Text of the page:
Category:Burials at Munich Frauenkirche
Pages in category "Burials at Munich Frauenkirche"
The following 23 pages are in this category, out of 23 total, this list may not reflect recent changes (learn more).
The following 23 pages are in this category, out of 23 total, this list may not reflect recent changes (learn more).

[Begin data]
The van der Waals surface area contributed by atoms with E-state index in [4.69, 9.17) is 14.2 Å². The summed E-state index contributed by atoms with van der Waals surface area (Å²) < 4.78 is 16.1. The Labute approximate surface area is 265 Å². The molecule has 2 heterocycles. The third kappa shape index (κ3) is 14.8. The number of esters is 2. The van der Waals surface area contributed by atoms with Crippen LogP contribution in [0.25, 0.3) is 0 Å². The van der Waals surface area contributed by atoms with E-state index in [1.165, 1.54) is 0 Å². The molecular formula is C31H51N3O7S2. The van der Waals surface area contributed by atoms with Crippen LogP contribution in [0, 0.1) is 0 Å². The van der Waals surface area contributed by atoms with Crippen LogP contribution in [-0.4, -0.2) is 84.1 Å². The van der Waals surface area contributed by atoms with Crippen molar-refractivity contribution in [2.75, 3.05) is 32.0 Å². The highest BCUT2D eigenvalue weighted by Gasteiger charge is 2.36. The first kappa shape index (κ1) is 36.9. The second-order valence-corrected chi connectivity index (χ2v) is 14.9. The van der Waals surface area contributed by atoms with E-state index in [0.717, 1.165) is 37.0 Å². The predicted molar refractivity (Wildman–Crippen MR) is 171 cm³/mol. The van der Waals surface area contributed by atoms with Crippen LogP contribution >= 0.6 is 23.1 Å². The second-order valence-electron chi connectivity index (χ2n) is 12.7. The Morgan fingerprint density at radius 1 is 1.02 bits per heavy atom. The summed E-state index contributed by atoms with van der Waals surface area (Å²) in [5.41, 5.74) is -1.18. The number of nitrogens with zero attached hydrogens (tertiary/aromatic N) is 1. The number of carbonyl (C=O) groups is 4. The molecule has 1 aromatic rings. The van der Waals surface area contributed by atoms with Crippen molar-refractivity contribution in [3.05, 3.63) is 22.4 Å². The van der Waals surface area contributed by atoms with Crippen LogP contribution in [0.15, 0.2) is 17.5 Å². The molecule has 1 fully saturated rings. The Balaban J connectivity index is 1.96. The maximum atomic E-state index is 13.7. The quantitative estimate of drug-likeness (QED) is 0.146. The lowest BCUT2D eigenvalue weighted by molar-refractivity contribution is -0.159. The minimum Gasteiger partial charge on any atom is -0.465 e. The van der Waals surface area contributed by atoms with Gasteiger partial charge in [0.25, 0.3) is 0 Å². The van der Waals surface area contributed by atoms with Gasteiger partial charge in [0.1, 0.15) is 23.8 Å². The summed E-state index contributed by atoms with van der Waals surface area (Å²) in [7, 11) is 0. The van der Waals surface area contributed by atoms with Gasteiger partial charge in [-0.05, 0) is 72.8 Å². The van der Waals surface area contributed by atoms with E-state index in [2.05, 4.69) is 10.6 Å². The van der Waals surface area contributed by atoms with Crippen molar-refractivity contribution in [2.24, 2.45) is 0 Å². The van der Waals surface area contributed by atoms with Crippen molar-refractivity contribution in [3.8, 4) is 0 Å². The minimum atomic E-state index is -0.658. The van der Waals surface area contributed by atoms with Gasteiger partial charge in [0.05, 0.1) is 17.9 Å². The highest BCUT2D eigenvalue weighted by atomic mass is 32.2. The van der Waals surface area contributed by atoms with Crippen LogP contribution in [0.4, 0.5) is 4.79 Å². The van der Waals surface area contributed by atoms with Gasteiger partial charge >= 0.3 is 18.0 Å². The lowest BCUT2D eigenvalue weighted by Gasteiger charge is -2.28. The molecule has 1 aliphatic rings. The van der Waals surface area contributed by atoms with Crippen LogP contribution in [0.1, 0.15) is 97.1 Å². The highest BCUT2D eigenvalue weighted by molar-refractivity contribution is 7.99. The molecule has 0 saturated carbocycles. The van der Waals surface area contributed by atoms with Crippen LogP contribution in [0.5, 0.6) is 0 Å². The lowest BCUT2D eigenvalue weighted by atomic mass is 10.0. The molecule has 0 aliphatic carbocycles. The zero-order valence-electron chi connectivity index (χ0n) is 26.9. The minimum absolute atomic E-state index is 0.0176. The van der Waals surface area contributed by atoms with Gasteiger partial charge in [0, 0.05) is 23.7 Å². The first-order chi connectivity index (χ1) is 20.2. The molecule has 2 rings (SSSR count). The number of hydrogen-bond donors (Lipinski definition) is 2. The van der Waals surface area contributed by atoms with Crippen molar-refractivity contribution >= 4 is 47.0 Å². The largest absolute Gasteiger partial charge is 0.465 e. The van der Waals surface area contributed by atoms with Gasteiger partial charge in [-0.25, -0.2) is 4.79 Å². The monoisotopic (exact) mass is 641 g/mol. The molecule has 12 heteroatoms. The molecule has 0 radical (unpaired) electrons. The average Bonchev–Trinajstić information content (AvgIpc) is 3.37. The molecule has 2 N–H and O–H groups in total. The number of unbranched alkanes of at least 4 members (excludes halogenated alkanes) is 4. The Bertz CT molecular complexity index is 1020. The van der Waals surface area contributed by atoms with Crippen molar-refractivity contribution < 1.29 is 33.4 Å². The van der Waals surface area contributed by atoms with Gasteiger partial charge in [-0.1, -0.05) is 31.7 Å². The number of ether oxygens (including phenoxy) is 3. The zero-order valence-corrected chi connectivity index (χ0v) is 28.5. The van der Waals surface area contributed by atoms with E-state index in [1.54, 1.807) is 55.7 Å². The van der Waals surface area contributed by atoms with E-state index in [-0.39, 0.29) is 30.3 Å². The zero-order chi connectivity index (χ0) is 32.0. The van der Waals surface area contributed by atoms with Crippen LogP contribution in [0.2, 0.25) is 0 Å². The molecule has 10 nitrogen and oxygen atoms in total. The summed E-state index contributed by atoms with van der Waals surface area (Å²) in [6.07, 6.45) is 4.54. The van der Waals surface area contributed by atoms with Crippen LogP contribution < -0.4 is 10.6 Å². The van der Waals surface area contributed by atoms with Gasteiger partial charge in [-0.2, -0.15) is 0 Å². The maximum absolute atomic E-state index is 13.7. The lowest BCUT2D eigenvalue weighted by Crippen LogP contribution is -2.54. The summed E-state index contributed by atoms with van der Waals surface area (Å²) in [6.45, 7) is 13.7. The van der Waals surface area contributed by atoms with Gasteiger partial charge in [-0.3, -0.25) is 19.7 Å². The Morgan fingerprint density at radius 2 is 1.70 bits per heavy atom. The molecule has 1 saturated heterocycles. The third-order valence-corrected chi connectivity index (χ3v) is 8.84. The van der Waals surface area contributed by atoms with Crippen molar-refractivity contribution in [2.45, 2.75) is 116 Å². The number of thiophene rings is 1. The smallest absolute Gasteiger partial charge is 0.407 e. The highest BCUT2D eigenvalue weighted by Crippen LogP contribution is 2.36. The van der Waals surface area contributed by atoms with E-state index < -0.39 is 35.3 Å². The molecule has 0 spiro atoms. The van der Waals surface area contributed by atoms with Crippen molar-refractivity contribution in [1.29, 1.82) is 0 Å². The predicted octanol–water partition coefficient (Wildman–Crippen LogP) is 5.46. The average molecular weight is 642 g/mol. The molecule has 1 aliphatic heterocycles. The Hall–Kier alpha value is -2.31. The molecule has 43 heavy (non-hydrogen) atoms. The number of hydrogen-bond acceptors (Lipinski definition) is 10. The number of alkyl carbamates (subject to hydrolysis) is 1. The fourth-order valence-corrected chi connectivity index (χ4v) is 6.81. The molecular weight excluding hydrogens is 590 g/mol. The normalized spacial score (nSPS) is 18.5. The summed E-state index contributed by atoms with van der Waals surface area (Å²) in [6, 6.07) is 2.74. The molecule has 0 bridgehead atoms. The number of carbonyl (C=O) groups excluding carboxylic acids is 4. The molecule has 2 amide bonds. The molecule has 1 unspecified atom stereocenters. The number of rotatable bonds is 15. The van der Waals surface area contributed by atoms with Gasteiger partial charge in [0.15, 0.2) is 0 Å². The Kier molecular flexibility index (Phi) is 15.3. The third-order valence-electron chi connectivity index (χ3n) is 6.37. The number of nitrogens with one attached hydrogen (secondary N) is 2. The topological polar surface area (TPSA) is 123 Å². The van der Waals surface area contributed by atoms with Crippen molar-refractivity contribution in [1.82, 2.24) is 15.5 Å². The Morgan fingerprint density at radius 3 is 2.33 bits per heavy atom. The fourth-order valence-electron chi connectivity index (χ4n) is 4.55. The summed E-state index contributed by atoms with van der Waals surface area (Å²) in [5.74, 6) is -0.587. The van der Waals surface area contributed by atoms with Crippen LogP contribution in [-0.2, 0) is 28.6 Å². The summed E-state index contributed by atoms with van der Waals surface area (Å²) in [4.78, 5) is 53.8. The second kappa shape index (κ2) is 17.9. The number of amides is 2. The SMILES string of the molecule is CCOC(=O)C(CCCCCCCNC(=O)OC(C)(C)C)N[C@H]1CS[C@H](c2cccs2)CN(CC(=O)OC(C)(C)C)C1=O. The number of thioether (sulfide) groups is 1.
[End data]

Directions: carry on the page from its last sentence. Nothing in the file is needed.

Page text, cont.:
1. Burial – Burial or interment is the ritual act of placing a dead person or animal, sometimes with objects, into the ground. This is accomplished by excavating a pit or trench, placing the deceased and objects in it, humans have been burying their dead for at least 100,000 years. Burial is often seen as indicating respect for the dead, sometimes objects or grave goods are buried with the body, which may be dressed in fancy or ceremonial garb. Depending on the culture, the way the body is positioned may have great significance, the location of the burial may be determined taking into account concerns surrounding health and sanitation, religious concerns, and cultural practices. Some cultures keep the close to provide guidance to the living. Some religions consecrate special ground to bury the dead, and some families build private family cemeteries, most modern cultures document the location of graves with headstones, which may be inscribed with information and tributes to the deceased. However, some people are buried in anonymous or secret graves for various reasons, sometimes multiple bodies are buried in a single grave either by choice, due to space concerns, or in the case of mass graves as a way to deal with many bodies at once. Alternatives to burial may include cremation, burial at sea, promession, cryopreservation, some human cultures may bury the remains of beloved animals. Humans are not the species which bury their dead, the practice has been observed in chimpanzees, elephants. Evidence suggests that the Neanderthals were the first human species to practice burial behavior and intentionally bury their dead, doing so in shallow graves along with stone tools, exemplary sites include Shanidar in Iraq, Kebara Cave in Israel and Krapina in Croatia. Some scholars, however, argue that these bodies may have been disposed of for secular reasons, the earliest undisputed human burial dates back 100,000 years. Human skeletal remains stained with red ochre were discovered in the Skhul cave at Qafzeh, a variety of grave goods were present at the site, including the mandible of a wild boar in the arms of one of the skeletons. Prehistoric cemeteries are referred to by the neutral term grave field. After death, a body will decay, Burial is not necessarily a public health requirement. Contrary to conventional wisdom, the WHO advises that only corpses carrying an infectious disease strictly require burial, human burial practices are the manifestation of the human desire to demonstrate respect for the dead. Cultures vary in their mode of respect, some reasons follow, Respect for the physical remains. If left lying on top of the ground, scavengers may eat the corpse, in Tibet, Sky burials return the remains to the cycle of life and acknowledge the body as food, a core tenet of some Buddhist practices. Burial can be seen as an attempt to bring closure to the deceaseds family, psychologists in some Western Judeo-Christian quarters, as well as the US funeral industry, claim that by interring a body away from plain view the pain of losing a loved one can be lessened